Can You Use Interior Paint Outside?

Heather Robbins
by Heather Robbins

People have their own reasons for why they don’t want to use designated products for a project, such as outdoor paint for an outdoor paint job. Maybe they have too much extra indoor paint, or they don’t want to spend the extra money.

Whatever it is, is it even possible to use indoor paint for outdoor walls?

You can use indoor paint for outdoor walls, however, it won’t last nearly as long and will negate any savings that you experience.

Therefore, it’s best to spend the extra few dollars to get the outdoor paint that can withstand the sun, wind, rain, and other elements.

You can’t just grab any interior paint and slap it on the walls of your porch or patio. There are special exterior paints that you should be using for this purpose.

If you would like to learn more about how to choose the right type of interior paint for outside projects, read on!

Can You Use Interior Paint Outside?

Simply said, interior paint shouldn’t be used outside. The same way that exterior paint is engineered to endure weather changes, inside paint is not.

Interior paint can be vulnerable to the environment, and as a result, it will fade or chip quickly. Additionally, exterior use of interior paints often results in poor adhesion.

Due to their lower viscosity, interior paints tend to be much softer than exterior paints.

The exterior paints’ unique additives are absent from the interior paints. The additions to exterior paints are beneficial due to the following characteristics:

  • Water-resistant
  • Mildew-resistant
  • Dirt-resistant
  • Crack- and peel-resistant
  • UV protection

The interior paints are designed for surfaces within, not outside. Even though interior paint looks excellent inside a room, exposure to outdoor elements can cause it to chip or fade quickly.

What Happens If You Use Interior Paint Outside?

Paints for indoor surfaces will probably peel and chip if used outside. As interior paint is not designed to resist prolonged exposure outside of a protected indoor setting, you might also notice some fading or discoloration.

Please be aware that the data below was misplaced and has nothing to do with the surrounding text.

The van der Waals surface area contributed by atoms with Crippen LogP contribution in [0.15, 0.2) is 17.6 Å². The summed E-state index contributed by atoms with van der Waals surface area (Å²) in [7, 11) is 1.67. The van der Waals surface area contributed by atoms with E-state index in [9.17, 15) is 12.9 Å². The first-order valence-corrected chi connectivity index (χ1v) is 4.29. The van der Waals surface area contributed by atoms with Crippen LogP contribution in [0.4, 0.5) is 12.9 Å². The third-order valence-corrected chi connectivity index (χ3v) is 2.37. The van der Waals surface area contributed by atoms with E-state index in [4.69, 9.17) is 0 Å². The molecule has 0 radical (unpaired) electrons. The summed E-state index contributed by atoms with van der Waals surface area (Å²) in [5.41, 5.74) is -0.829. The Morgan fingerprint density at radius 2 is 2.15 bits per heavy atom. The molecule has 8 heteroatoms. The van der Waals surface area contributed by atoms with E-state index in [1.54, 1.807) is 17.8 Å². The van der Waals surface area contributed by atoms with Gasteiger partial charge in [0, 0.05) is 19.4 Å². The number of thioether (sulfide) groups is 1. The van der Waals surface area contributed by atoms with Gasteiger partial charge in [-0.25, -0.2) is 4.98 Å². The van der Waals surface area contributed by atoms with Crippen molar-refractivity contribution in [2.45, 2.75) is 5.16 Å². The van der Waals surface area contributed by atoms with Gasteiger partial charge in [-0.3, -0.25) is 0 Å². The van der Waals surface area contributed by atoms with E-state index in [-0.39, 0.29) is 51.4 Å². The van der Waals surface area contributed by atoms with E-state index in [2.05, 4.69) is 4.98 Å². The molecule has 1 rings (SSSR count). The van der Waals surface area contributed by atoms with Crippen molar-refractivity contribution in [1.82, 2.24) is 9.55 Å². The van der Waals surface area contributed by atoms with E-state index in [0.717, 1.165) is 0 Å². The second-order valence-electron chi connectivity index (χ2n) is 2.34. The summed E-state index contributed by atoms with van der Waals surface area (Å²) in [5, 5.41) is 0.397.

The only paint that has been properly labeled for outdoor applications should be used. Choose exterior paint if your external project demands longer-lasting results than interior paints.

If you have inside paint left over from a prior project and are deciding between indoor and outdoor possibilities at your neighborhood hardware shop, it is simple to choose interior paints for outdoor use.

You might as well complete the task if you’re almost done. If it has only recently started, you can paint over it by switching to exterior paint.

Some people advise using an expensive sealant to paint over the interior paint and view the situation as a lesson learned. Instead of spending extra, purchase high-quality exterior paint in the same color and base and add another layer.

What Do You Do If The Interior Paint Used Outdoors Begins To Deteriorate?

It’s time to remedy the problem if interior paint was inadvertently utilized outdoors and you now see chipping or fading. There will need to be the removal of the aforementioned interior paint.

It’s crucial to avoid attempting to touch up interior paint outside because the freshly applied coat of inside paint will continue to deteriorate in the weather.

You may address the interior paint concerns by doing the three straightforward actions shown below:

  • Sand the area. Sand any sections that are cracking or look unsightly to make sure it’s a nice, smooth surface.
  • Prime it up. Use exterior paint primer to prepare the surface.
  • Paint. Repaint the region with exterior-grade paint. After removing the interior paint and priming the area with external primer, you will need to repaint the area with premium exterior paint.

What Are The Differences Between Interior and Exterior Paints?

You can always use the same shade of interior paint combined into an outside formula if you’re truly in love with it. Interior paints have a disadvantage when applied to outside surfaces due to the absence of several compounds that are specialized to that environment, but the distinction between interior and exterior-formulated paints goes further.


When you examine a paint’s other three fundamental elements — pigment, binders, and liquids — differences also start to show up. Let’s start with the substance that gives a paint can its color: pigment.

External paint formulae avoid these pigments, extending the duration between exterior painting operations.

Interior paints may contain chemical pigments for color, and some of these pigments are known to substantially fade when used on an exterior surface.